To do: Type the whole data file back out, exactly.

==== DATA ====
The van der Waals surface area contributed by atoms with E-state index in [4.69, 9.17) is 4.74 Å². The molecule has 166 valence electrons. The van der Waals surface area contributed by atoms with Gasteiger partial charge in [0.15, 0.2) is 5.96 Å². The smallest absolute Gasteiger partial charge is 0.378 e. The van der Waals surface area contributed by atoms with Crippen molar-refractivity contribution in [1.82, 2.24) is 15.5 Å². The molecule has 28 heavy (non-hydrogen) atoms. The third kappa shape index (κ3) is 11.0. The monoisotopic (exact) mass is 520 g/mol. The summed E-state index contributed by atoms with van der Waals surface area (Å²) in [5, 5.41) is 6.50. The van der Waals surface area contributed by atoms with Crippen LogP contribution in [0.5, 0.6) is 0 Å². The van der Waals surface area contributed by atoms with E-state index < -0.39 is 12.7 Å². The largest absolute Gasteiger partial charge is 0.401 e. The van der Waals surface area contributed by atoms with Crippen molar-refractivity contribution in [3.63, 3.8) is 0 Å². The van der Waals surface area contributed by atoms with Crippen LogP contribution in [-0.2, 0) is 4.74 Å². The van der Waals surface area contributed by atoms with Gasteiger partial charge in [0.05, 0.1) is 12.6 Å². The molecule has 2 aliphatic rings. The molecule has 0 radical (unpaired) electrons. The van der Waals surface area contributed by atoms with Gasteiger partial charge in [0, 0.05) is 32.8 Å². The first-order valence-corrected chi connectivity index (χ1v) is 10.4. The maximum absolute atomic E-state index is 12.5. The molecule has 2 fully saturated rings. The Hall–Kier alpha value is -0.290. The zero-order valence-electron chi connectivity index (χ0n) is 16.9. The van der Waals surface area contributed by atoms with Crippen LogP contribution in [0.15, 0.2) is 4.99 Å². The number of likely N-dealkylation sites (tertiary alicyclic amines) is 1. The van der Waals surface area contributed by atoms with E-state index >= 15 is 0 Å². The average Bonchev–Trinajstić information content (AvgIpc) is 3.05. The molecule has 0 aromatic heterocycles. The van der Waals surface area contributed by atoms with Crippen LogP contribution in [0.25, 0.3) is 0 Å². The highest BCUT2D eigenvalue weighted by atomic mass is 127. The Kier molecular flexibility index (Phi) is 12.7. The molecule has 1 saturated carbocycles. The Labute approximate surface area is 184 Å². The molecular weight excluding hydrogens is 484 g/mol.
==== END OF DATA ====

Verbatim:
The van der Waals surface area contributed by atoms with E-state index in [4.69, 9.17) is 4.74 Å². The molecule has 166 valence electrons. The van der Waals surface area contributed by atoms with Gasteiger partial charge in [0.15, 0.2) is 5.96 Å². The smallest absolute Gasteiger partial charge is 0.378 e. The van der Waals surface area contributed by atoms with Crippen molar-refractivity contribution in [1.82, 2.24) is 15.5 Å². The molecule has 28 heavy (non-hydrogen) atoms. The third kappa shape index (κ3) is 11.0. The monoisotopic (exact) mass is 520 g/mol. The summed E-state index contributed by atoms with van der Waals surface area (Å²) in [5, 5.41) is 6.50. The van der Waals surface area contributed by atoms with Crippen LogP contribution in [0.5, 0.6) is 0 Å². The van der Waals surface area contributed by atoms with E-state index < -0.39 is 12.7 Å². The largest absolute Gasteiger partial charge is 0.401 e. The van der Waals surface area contributed by atoms with Crippen molar-refractivity contribution in [3.63, 3.8) is 0 Å². The van der Waals surface area contributed by atoms with Crippen LogP contribution in [-0.2, 0) is 4.74 Å². The van der Waals surface area contributed by atoms with Gasteiger partial charge in [0.05, 0.1) is 12.6 Å². The molecule has 2 aliphatic rings. The molecule has 0 radical (unpaired) electrons. The van der Waals surface area contributed by atoms with Gasteiger partial charge in [0, 0.05) is 32.8 Å². The first-order valence-corrected chi connectivity index (χ1v) is 10.4. The maximum absolute atomic E-state index is 12.5. The molecule has 2 fully saturated rings. The Hall–Kier alpha value is -0.290. The zero-order valence-electron chi connectivity index (χ0n) is 16.9. The van der Waals surface area contributed by atoms with Crippen LogP contribution in [0.15, 0.2) is 4.99 Å². The number of likely N-dealkylation sites (tertiary alicyclic amines) is 1. The van der Waals surface area contributed by atoms with E-state index >= 15 is 0 Å². The average Bonchev–Trinajstić information content (AvgIpc) is 3.05. The molecule has 0 aromatic heterocycles. The van der Waals surface area contributed by atoms with Crippen LogP contribution in [0.25, 0.3) is 0 Å². The highest BCUT2D eigenvalue weighted by atomic mass is 127. The Kier molecular flexibility index (Phi) is 12.7. The molecule has 1 saturated carbocycles. The Labute approximate surface area is 184 Å². The molecular weight excluding hydrogens is 484 g/mol.